EventsEventsPodcasts
Loader
Find Us
ADVERTISEMENT

Reintegrating AfD into ID is not on the agenda, says French MEP Garraud

Marine Le Pen and Jordan Bardella.
Marine Le Pen and Jordan Bardella. Copyright Thomas Padilla/Copyright 2024 The AP. All rights reserved.
Copyright Thomas Padilla/Copyright 2024 The AP. All rights reserved.
By Euronews
Published on Updated
Share this articleComments
Share this articleClose Button
Copy/paste the article video embed link below:Copy to clipboardCopied
This article was originally published in French

Members of Identity and Democracy group are considering forming a "supergroup" with the European Conservatives and Reformists, aiming to elevate the far-right to the second-largest force in the EU Parliament.

ADVERTISEMENT

With 30 seats, the National Rally now holds the largest representation in the European Parliament across all parties and nationalities. At the political group level, however, the far-right group Identity and Democracy (ID) finished fifth in the European elections, while the European People's Party (EPP) remains the largest faction.

Jean-Paul Garraud, the chair of the National Rally delegation to the European Parliament, who spoke to Euronews on the Radio Schuman podcast, said that their large group represents a rise in sovereignty across Europe. According to Garraud, European voters have realised the daily impact of key issues in this election, such as immigration and energy.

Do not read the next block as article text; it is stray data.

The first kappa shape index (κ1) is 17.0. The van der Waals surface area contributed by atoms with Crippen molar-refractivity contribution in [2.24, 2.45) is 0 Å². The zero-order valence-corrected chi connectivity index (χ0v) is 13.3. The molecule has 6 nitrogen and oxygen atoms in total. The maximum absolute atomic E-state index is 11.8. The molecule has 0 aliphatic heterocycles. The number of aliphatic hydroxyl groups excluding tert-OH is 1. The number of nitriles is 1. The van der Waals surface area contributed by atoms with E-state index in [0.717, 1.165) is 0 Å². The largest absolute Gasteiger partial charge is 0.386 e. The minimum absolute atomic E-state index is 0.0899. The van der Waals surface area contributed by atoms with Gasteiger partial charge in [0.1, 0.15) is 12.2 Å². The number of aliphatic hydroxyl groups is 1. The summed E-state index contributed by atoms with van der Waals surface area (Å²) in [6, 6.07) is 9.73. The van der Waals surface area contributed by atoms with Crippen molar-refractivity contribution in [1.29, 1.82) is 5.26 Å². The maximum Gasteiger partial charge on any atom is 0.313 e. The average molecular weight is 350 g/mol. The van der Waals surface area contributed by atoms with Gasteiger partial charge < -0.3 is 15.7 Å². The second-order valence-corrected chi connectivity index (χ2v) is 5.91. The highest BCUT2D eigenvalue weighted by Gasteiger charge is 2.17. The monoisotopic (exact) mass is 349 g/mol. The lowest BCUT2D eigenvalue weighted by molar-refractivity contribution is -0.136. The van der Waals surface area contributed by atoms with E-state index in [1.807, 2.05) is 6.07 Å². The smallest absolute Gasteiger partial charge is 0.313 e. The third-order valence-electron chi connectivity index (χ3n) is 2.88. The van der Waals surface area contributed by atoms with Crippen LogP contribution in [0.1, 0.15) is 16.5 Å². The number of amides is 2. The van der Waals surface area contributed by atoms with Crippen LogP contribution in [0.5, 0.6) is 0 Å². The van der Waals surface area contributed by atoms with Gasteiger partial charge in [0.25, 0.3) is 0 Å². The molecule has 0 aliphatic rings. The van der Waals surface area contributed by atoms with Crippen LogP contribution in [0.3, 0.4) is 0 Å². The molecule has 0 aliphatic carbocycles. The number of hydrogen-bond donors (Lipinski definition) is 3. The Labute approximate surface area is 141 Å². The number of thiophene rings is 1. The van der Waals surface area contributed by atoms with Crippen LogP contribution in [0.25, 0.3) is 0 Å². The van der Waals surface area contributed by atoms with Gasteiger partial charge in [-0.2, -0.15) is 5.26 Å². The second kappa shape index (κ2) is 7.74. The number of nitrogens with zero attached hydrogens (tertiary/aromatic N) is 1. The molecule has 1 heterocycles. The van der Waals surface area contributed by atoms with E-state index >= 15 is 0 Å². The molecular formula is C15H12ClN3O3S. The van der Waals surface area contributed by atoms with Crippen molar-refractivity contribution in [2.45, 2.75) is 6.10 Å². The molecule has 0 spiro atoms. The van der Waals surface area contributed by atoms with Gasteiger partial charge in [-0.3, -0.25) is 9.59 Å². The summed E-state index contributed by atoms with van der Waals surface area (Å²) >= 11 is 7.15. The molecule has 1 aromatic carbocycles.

Now, the focus is on negotiating with other groups to expand ID, with Marine Le Pen reaching out to Giorgia Meloni to form a "super-group" in the European Parliament. Leaders from the far-right, including Le Pen, Italy's Matteo Salvini, and others, recently met in Brussels to discuss their strategy.

"I have also established excellent contacts with other groups, such as the European Conservatives and Reformists (ECR)," says Jean-Paul Garraud, chairman of the National Rally delegation to the European Parliament. He also mentions closer ties with Spain's Vox and Poland's PiS.

However. the reintegration of the German far-right party Alternative for Germany (AfD), which was excluded from the Identity and Democracy group in May, is not on the agenda according to Garraud.

"I was chairman of the delegation to the group that decided to exclude the AfD. So that's where we are and that's where we're staying", he said.

Garraud expressed his satisfaction that the "cordon sanitaire," which previously limited the far-right's influence in the European Parliament, has now been breached, giving his group more influence over the European agenda.

Watch the video above for the full report.

Share this articleComments

You might also like

Who really is Jordan Bardella, the young far-right French politician?

French centre-right leader Ciotti calls for pact with far right in surprise move

Marine Le Pen says Jordan Bardella will be prime minister if far right wins election